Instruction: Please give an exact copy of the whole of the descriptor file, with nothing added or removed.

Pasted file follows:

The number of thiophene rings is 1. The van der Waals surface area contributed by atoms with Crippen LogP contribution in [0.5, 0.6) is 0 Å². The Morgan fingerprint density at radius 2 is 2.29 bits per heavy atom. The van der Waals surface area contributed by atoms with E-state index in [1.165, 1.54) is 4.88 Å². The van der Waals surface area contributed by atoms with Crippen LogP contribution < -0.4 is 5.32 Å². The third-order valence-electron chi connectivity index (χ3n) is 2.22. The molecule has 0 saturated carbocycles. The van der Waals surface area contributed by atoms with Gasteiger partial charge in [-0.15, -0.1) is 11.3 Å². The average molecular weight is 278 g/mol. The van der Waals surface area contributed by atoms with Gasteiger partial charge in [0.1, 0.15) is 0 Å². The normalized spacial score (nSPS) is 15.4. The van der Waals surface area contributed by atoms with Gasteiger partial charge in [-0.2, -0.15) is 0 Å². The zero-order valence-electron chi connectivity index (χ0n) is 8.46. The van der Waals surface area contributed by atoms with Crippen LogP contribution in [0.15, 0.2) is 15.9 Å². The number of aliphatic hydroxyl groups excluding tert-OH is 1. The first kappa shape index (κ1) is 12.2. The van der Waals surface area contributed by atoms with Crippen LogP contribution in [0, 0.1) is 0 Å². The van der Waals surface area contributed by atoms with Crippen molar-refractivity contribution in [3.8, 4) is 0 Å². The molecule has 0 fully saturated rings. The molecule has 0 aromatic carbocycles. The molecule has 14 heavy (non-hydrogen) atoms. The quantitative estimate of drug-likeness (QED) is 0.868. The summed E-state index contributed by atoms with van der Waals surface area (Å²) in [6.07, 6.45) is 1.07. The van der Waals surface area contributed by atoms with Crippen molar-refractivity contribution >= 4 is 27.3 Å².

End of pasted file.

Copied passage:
The number of thiophene rings is 1. The van der Waals surface area contributed by atoms with Crippen LogP contribution in [0.5, 0.6) is 0 Å². The Morgan fingerprint density at radius 2 is 2.29 bits per heavy atom. The van der Waals surface area contributed by atoms with E-state index in [1.165, 1.54) is 4.88 Å². The van der Waals surface area contributed by atoms with Crippen LogP contribution < -0.4 is 5.32 Å². The third-order valence-electron chi connectivity index (χ3n) is 2.22. The molecule has 0 saturated carbocycles. The van der Waals surface area contributed by atoms with Gasteiger partial charge in [-0.15, -0.1) is 11.3 Å². The average molecular weight is 278 g/mol. The van der Waals surface area contributed by atoms with Gasteiger partial charge in [0.1, 0.15) is 0 Å². The normalized spacial score (nSPS) is 15.4. The van der Waals surface area contributed by atoms with Gasteiger partial charge in [-0.2, -0.15) is 0 Å². The zero-order valence-electron chi connectivity index (χ0n) is 8.46. The van der Waals surface area contributed by atoms with Crippen LogP contribution in [0.15, 0.2) is 15.9 Å². The number of aliphatic hydroxyl groups excluding tert-OH is 1. The first kappa shape index (κ1) is 12.2. The van der Waals surface area contributed by atoms with Crippen LogP contribution in [0, 0.1) is 0 Å². The van der Waals surface area contributed by atoms with Crippen molar-refractivity contribution in [3.8, 4) is 0 Å². The molecule has 0 fully saturated rings. The molecule has 0 aromatic carbocycles. The molecule has 14 heavy (non-hydrogen) atoms. The quantitative estimate of drug-likeness (QED) is 0.868. The summed E-state index contributed by atoms with van der Waals surface area (Å²) in [6.07, 6.45) is 1.07. The van der Waals surface area contributed by atoms with Crippen molar-refractivity contribution >= 4 is 27.3 Å².